The fake shooting industry designed for corporate team building is fading away
This summer, Sal Corallo, a high school student in suburban Long Island, got some bad news via Facebook. His favourite place to play paintball, the Island Paintball Arena, a rectangular brick building across from a graveyard in New York, was shutting down. Corallo, 16, had spent countless hours running around the course, firing colourful paintball rounds at goggle-clad opponents, and ducking for cover. He’d grown into a respected competitor, starring on a team of young sharpshooters and travelling to tournaments throughout the region. In the announcement on Facebook, the owners, John and Anthony Pennino, thanked their customers for 12 amazing years. “I think my heart shattered into pieces,” Corallo posted.
“I’m not supposed to be hunted for prey”
All across the country, paintball participation is plummeting. According to a recent study by the Sports & Fitness Industry Association, the number of Americans who play paintball fell from 5.1 million in 2008 to 3.5 million in 2013. During the same five years, US sales of paintball equipment dropped from an estimated $240 million to $139 million. Early in 2014 executives at Atomic Paintball in Southlake, Texas, abandoned plans to build a national paintball empire in favour of a more promising pursuit: mobile and outdoor advertising. In February, Kee Action Sports announced it was shutting down its paintball manufacturing facility in Clearwater, Florida, and laying off more than 100 workers. Yelp is strewn with reviews of local paintball venues that have recently gone out of business. In March, Los Gatos Pursuit Paintball, a family-owned facility in the woods of Northern California, closed after 18 years. “I don’t think paintball is dying,” says Joe Pommier, the field’s owner. “But I do think that anywhere you look, you can see a decline.”
The origins of paintball are often traced to 1981, when a group of friends repurposed some agricultural paintball shooters (used by farmers to mark things such as trees and livestock) for a capture-the-flag-like game in the woods of New Hampshire. America reached peak paintball in 2004: SpikeTV introduced a weekly show called Paintball 2Xtremes based on a popular magazine of the same name. The first episode, featuring highlights from an international tournament held outside Pittsburgh, included coverage of a Blues Brothers-themed paintball event. A few months later, Disney World hosted a series of competitions at its Wide World of Sports complex in Florida. In December the championship finals of the National XBall League aired across the country on ESPN2.
A decade later, paintball chat rooms are filled with dispirited ruminations about what’s ailing the sport. Potential -culprits include the bad economy and competition from extreme weekend activities such as Tough Mudder obstacle courses. Allen Adamson, North America chairman of brand consultant Landor Associates, says paintball has lost a lot of its raffish, -renegade luster. “It’s become less cool to do paintball than it used to be and maybe less socially acceptable because of the larger cultural issue surrounding guns,” he says. “Paintball, as a category, has fallen out of fashion.”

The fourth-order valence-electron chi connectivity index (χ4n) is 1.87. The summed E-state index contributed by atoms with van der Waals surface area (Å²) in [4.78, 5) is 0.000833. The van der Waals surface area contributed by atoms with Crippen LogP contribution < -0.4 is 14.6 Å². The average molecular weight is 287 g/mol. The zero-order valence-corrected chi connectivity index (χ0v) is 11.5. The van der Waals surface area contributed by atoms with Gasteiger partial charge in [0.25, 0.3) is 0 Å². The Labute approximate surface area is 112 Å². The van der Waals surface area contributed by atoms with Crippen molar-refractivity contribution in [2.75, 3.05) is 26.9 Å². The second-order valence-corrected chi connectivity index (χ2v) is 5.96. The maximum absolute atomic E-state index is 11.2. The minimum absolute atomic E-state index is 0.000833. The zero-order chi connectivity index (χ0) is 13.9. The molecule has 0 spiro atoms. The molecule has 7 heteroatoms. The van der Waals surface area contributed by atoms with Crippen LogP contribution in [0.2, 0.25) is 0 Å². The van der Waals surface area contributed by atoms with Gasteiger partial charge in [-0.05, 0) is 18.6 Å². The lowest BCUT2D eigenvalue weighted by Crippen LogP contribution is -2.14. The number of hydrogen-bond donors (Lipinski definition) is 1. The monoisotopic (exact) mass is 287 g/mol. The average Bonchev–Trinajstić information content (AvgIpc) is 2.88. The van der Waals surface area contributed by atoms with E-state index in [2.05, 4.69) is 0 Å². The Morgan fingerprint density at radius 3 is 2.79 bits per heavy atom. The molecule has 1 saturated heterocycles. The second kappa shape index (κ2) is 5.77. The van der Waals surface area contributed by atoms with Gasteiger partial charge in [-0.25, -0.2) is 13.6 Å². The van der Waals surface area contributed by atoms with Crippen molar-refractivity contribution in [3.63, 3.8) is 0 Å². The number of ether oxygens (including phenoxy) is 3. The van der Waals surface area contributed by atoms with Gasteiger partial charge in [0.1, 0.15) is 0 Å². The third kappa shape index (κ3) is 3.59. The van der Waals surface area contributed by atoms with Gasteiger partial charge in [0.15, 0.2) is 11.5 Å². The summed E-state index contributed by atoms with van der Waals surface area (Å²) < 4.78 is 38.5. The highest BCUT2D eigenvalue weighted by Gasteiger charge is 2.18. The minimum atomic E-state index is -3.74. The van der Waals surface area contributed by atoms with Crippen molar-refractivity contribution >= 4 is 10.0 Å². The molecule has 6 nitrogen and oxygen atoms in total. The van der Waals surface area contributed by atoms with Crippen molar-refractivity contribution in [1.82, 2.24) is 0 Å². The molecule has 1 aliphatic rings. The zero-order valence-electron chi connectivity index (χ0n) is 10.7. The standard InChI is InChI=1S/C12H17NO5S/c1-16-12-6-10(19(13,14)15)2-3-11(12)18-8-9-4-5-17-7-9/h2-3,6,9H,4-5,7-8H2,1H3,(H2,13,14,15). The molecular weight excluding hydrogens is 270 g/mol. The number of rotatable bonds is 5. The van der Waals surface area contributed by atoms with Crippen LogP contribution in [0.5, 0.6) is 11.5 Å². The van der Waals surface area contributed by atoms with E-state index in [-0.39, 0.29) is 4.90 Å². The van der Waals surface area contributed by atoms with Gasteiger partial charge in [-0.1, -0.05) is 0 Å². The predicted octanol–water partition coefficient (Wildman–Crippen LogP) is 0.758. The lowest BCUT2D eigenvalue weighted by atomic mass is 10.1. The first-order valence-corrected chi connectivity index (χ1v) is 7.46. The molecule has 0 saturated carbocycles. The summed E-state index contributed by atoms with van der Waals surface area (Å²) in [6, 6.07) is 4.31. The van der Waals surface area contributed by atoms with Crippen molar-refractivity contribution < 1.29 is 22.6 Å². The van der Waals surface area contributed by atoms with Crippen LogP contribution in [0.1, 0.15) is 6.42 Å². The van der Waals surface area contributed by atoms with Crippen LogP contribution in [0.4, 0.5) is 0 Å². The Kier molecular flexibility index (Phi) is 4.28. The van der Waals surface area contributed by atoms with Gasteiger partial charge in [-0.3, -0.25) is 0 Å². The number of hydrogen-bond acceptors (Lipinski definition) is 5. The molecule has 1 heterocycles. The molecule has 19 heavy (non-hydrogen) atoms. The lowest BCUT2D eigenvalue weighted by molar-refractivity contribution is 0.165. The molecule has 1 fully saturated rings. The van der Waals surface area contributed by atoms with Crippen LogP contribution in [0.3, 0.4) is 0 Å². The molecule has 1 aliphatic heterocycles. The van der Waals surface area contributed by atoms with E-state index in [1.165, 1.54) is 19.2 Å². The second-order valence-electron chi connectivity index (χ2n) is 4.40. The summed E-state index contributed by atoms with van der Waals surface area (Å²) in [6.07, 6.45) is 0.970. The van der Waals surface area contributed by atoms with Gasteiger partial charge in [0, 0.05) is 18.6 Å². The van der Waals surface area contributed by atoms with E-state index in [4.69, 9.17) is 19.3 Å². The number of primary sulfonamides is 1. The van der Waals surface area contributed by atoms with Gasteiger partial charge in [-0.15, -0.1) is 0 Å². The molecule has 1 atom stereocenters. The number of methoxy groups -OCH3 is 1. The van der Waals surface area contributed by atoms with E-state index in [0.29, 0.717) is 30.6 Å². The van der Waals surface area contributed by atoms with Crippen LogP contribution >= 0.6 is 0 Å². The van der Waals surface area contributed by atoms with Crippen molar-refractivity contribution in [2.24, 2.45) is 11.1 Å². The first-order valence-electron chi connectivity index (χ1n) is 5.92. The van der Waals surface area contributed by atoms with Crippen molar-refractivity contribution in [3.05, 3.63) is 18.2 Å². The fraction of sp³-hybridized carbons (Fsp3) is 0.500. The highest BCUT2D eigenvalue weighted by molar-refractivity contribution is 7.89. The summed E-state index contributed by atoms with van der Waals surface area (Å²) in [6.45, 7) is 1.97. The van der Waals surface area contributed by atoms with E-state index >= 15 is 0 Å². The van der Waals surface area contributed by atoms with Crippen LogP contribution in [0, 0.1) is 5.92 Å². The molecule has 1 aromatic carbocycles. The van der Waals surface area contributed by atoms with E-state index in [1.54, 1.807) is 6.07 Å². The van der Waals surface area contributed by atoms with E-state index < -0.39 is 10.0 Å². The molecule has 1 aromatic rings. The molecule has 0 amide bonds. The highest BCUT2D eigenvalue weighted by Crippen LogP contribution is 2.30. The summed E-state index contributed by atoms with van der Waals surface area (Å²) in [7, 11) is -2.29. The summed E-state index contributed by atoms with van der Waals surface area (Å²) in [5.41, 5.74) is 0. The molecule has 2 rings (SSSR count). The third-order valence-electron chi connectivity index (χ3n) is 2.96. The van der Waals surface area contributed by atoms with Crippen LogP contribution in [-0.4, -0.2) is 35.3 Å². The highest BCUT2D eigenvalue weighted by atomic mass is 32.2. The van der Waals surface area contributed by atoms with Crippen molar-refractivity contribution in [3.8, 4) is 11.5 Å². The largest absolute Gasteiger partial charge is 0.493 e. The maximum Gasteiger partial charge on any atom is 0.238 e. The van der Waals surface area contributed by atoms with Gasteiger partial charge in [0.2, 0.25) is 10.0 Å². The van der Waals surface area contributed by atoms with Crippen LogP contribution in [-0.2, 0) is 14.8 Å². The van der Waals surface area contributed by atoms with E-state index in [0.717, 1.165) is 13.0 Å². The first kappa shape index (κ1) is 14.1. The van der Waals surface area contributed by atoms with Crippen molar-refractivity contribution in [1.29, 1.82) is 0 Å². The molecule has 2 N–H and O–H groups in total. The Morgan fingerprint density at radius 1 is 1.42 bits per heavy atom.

John Pennino of the Island Paintball Arena says he feels this loss deeply. “If you go on Google trends, type in ‘paintball,’ and look at the history of how it’s been searched over the past six or seven years, it’s scary,” he says.
Pennino traces his love of the sport to the mid-1980s, when his father, a high school teacher, heard about the activity, then known locally as the “survival game”, from one of his students. Anthony Pennino Sr. got his sons John and Anthony Jr. hooked on the sport and began selling supplies out of the family’s basement. The game evolved from a competition largely played in the woods by middle-aged men seeking a thrill to one played indoors by teenagers for acknowledgment and prizes. The Pennino brothers opened a paintball supplies store, staged myriad corporate events, hosted an annual camp, and, in 2002, unveiled the Island Paintball Arena.
Times were good, Pennino says, until about 2008. As the economy soured, attendance dwindled. When the lease came up this summer, he and his brother decided it was time to retrench and focus on retail and special events. According to Pennino, the fanatical players remain as obsessed as ever. It’s the casual participant who’s gone missing. “It’s weird, because paintball is still paintball,” he says. “It’s still so much fun.”
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